Initially asked here: https://stackoverflow.com/questions/60674502/how-to-keep-many-servers-5000-up-to-date-with-git-and-its-rate-limits

The initial post:

We're making a php service that will run on many servers, think 5000+. We host our code on git (bitbucket). We wondered what the best way to keep the servers up-to-date would be.

We figured either post-commit hooks (but what would happen then if a few servers didn't receive the update notification?) or git fetching every minute with cron. We want to go with the cron way of doing things, since it isn't possible it would fail, even if a server would be offline (either turned off or disconnected from the network), it would still resolve itself eventually.

We're doing a fetch every minute, and then compare to see if it needs to pull, if so it pulls and runs the migration code.

We would like to run this every minute so that the servers will be synchronized with each other as soon as possible.

Now we wonder, what about rate limits? We're using bitbucket, and the rate limits are 60 000 requests per hour (so a 1000 per minute), which would limit us to 1000 servers max before we will get problems then?

But it also says, if we make a public repo, we can make unauthenticated calls, the limits of which go by IP rather than per user, so we won't run into any limits then no matter how many servers we will have. Downside is, we will have to encrypt the repo then, then on pull, decrypt it and copy over the decrypted files.

Is this the best way of handling this? It seems very unconventional. What is the standard or recommended way of handling this (if there is any)?

After having read the answers, we now think that having a group of servers that pull in any changes (from git). For readability, we're calling these the "gitpull-servers", and the 5000+ servers the "webservers".

The plan is to make the gitpull-servers fetch (and possibly pull) from git.

The webservers periodically query the gitpull-servers to see if there is an update, and if there is, the webservers will pull the update in either by downloading a tar/zip (requires more network) or by using rsync (requires more iops on the gitpull-servers).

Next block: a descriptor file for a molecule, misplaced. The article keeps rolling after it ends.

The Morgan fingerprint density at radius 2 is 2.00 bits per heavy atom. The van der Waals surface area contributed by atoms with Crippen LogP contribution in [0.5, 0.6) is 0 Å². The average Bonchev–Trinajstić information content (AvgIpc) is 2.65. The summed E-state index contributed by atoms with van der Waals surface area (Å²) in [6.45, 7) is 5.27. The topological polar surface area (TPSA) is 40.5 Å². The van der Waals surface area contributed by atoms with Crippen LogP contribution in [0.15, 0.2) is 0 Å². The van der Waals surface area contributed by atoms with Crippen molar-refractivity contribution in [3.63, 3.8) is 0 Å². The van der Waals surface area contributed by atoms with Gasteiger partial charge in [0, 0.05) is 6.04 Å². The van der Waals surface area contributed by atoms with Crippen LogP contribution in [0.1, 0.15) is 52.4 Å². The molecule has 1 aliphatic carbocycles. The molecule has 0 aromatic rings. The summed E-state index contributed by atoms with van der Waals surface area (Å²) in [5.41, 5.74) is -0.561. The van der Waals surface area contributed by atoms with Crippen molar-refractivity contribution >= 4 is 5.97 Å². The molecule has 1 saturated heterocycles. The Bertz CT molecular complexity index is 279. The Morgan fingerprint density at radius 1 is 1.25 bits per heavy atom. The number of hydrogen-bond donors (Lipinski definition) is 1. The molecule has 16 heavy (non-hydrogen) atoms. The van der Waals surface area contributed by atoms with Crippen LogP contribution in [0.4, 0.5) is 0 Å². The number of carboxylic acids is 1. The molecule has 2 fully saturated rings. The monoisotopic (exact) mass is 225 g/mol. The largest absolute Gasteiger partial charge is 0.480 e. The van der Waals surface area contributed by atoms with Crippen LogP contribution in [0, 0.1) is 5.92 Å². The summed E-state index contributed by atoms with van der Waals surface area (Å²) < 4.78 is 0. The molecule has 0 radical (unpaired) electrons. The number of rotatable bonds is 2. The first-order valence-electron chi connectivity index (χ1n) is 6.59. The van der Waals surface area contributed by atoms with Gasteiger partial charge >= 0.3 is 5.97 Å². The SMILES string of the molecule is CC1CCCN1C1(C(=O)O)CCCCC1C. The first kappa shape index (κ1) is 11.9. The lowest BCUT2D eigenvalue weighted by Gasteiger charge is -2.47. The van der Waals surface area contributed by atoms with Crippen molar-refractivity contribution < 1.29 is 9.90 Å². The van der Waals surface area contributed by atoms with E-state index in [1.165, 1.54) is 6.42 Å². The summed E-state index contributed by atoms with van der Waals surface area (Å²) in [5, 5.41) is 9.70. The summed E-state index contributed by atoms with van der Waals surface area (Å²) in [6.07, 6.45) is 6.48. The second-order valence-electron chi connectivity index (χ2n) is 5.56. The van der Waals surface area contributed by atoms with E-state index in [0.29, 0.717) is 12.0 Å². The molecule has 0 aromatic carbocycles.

We think this is a good solution, but none of us have any experience with deployments at this scale, so we aren't sure if we've overseen anything or if this could be done in any other (potentially better) way.

It would be really helpful to get feedback on this, as well as to know about the conventional or the recommended way of handling a problem like this at this scale.

  • git pull from 5000 places every minute, oh my you must hate your sundays. – Jiri Klouda Mar 15 '20 at 19:30

I don't think the proposed plan here makes much sense. Tools like Ansible are free and designed to do this with good, central management and logging.

  • Put code in BitBucket.
  • Make a Jenkins server (open source / free / low on resources / well documented and easy to use).
  • Make BitBucket call Jenkins with a hook on change.
    • Or, if you feel like it, Jenkins can poll bit-bucket, but this is less efficient.
  • Have Jenkins call ansible (also open source / free / low on resources / well documented and easy to use) in its pipeline.
  • Ansible can target all 5000 servers with a dynamic inventory based on querying a database/file/API/whatever you have.
  • This way, bit-bucket has almost no load, ansible does everything from one location, runs are recorded in Jenkins with info on each host.

You won't have any API / rate limits here and you'll easily be able to target more hosts, with no effort on your end, with the dynamic inventory.

This is industry standard tooling. You can also use Ansible to keep the servers up to date patch wise and all kinds of other stuff while you're at it, so it's a re-usable solution.

  • 1
    Thanks for the description, it will be useful to us as we now know what we should be looking into. – patrick_vane Mar 14 '20 at 5:51
  • While this is a great ideal. It is not going to work at the scale of 5000 due to infrastructure issues. Our of 5000 servers at any point you will have some being replaced for being obsolete, 3% has some kind of HW issue with either memory, disk, controller or networking. There is a lot that will go randomly wrong. At this scale it is about error correction and inventory management where you can bring servers gradually to current state as they are rejoining system. That ansible code sounds like pice of cake, but it might give you a lot of challenge. – Jiri Klouda Mar 15 '20 at 19:28
  • @Jiri Klouda - Mostly agree - You can add another answer if you have something better for on premise (I’m guessing). With a cloud host and AKS/GKE/EKS, ECS, or something it would be much easier but the original question is a far cry from those levels of tech. So, I tried to make something that sounded achievable. I’m sure there are better large scale systems management solutions though for data centers that I don’t know about. – John Humphreys - w00te Mar 15 '20 at 19:54
  • Yeah, I like the answer, it is just not going all the way to 5000. It might if Amazon handles the infrastructure, but you still rotate certificates, they reboot instances, etc. Based on the original question there is a db migration. I think there needs to be some component to bring a server up to date when it becomes available or joins the cluster. – Jiri Klouda Mar 15 '20 at 20:13

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